More Support for Young People with Complex Mental Health Needs

Adelaide phn, February 7 2019

Adelaide PHN and Sonder have opened the doors to emerge – a new, free service in Adelaide’s outer northern and outer southern metropolitan regions, specifically created to help people from 16-25 years old who are experiencing or at risk of experiencing severe and complex mental illness.

The program aims to help young people who might otherwise “fall through the cracks”.

Commissioned and funded by Adelaide PHN as part of a suite of mental health services across the metropolitan region, emerge has a specific focus on young people dealing with anxiety, depression, eating disorders, bipolar disorder, psychosis, trauma and borderline personality disorder, where these conditions are having a significant impact on their lives.

Emerge will provide these young people with access to client and family-centred treatment that is specialised, clinical and evidence-based.

Within the new program, the young person, their family, clinicians, peer workers, care coordinators etc. will work as a team towards the goal of wellness and recovery.

Emerge will operate from Sonder-run headspace centres – Edinburgh North and Onkaparinga – with services commencing on 11 February 2019.

Referrals can be received from GPs and other primary health care providers. Alternatively, young people can self-refer or be referred through a school or community worker. Families, carers or friends can also refer on behalf of the young person, however these referrals must take place with the person’s consent.

Adelaide PHN has also provided funding for additional youth mental health services at headspace Adelaide and Port Adelaide, and will announce further mental health services for Aboriginal youth in the coming months.

For further information about emerge, please contact Sonder on (08) 8209 0700 or visit the website www.sonder.net.au.

For more information about Adelaide PHN visit  adelaidephn.com.au.

New evidence supports HIV screening in young adulthood

Science Daily, December 19, 2017

A new study suggests that the most beneficial age for a one-time screening HIV test of the general population would be age 25.

The report — led by researchers at Massachusetts General Hospital  working with the U.S. Centers for Disease Control and Prevention (CDC) and the Massachusetts Department of Public Health — will be published in the Journal of Adolescent Health and has been issued online.

Resource Kit – Young People and Sexual Health

NSW STI Programs Unit, 2017

The Resource Kit contians tools, fact sheets, activities and protocols for working with young people around sexual health.

Tools supporting organisations to engage in sexual health

Sexual health tools and fact sheets for workers

Fun games to start the sexual health conversations

New periodic survey on sexual health among young heterosexual people

Centre for Social Research in Health, UNSW, 2017

Between December 2015 and March 2016, the ‘It’s Your Love Life’ periodic survey recruited 2,120 heterosexually-identified young people aged 15–29 years and living in New South Wales (NSW). The data collected through the survey contributes new knowledge on the attitudes and practices of heterosexual young people and their exposure to sexual health promotion initiatives.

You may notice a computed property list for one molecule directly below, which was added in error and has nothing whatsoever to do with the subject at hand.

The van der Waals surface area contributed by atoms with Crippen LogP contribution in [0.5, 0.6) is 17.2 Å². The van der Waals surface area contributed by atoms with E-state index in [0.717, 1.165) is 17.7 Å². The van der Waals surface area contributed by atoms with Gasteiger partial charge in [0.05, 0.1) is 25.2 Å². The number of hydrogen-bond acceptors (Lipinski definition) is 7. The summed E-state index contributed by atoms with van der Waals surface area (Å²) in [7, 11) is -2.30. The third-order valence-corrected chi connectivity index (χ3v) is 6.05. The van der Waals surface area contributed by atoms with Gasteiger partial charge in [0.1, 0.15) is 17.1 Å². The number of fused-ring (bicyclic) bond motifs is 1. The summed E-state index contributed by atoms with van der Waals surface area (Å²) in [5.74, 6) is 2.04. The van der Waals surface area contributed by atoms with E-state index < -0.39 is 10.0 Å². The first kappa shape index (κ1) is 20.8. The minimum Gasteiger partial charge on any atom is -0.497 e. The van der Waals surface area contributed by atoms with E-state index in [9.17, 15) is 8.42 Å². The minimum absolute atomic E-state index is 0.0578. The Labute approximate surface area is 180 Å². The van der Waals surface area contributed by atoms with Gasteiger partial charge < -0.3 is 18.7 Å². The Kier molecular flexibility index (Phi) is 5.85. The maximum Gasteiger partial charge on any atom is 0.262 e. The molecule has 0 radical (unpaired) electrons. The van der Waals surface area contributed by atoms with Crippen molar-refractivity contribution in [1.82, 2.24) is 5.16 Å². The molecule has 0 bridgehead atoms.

Results indicate that substantial effort is required to support heterosexual young people in ensuring their sexual health.

Contents include:

  • Knowledge of sexually transmissible infections (STIs)
  • Perceived severity of STIs
  • Perceived risk of contracting an STI
  • Condom use-related views
  • Carrying condoms while being on a date
  • Sexual intercourse with and without condoms
  • Contraception
  • STI testing-related views
  • Testing for STIs and/or human immunodeficiency virus (HIV)
  • Exposure to messages promoting condom use and testing for STIs
  • Familiarity and engagement with sexual health promotion resources, activities and services
  • Sexual health education in secondary schools

IYLL is an online cross-sectional survey that will be repeated annually. A first round of data collection was completed between December 2015 and March 2016

Consent flowchart – education tool

Planned Parenthood Toronto, [2015?]

The consent flowchart has been designed to help young people understand how consent is negotiated.

People follow the instructional bubbles until they reach the end. They can continue each time they choose a consent option. If they choose an option where consent is not given, they land on an orange bubble and must go back to the beginning and start over. 

Yellow bubbles show different possible reposes to lack of consent.

Consent is not just about sex, as this chart shows.

Queering Sex Ed (QSE), which created this resource, is a project at Planned Parenthood Toronto, developing sex ed resources with and for LGBTQ youth. They create resources which are:

 

  • Inclusive
  • Accessible
  • Sex-positive
  • Includes trans* and cis people
  • Asexual positive
  • Doesn’t assume identity
  • Youth positive
  • Body positive
  • Empowering, not fear/shame based
  • Opens rather than closes possibilities
  • Accounts for pleasure
  • Awesome

Download the consent flowchart (PDF) here 

Same-sex marriage survey sparks spike in access of LGBTI mental health support

ABC News, 18/8/2017

A national mental health service for young people and their parents say they have experienced a spike in clients accessing LGBTI support services during the highly charged same-sex marriage postal survey period.

ReachOut CEO Jono Nicholas said there had been a 20 per cent increase in people accessing LGBTI support services with many contacting them with anxiety over the same-sex marriage survey results.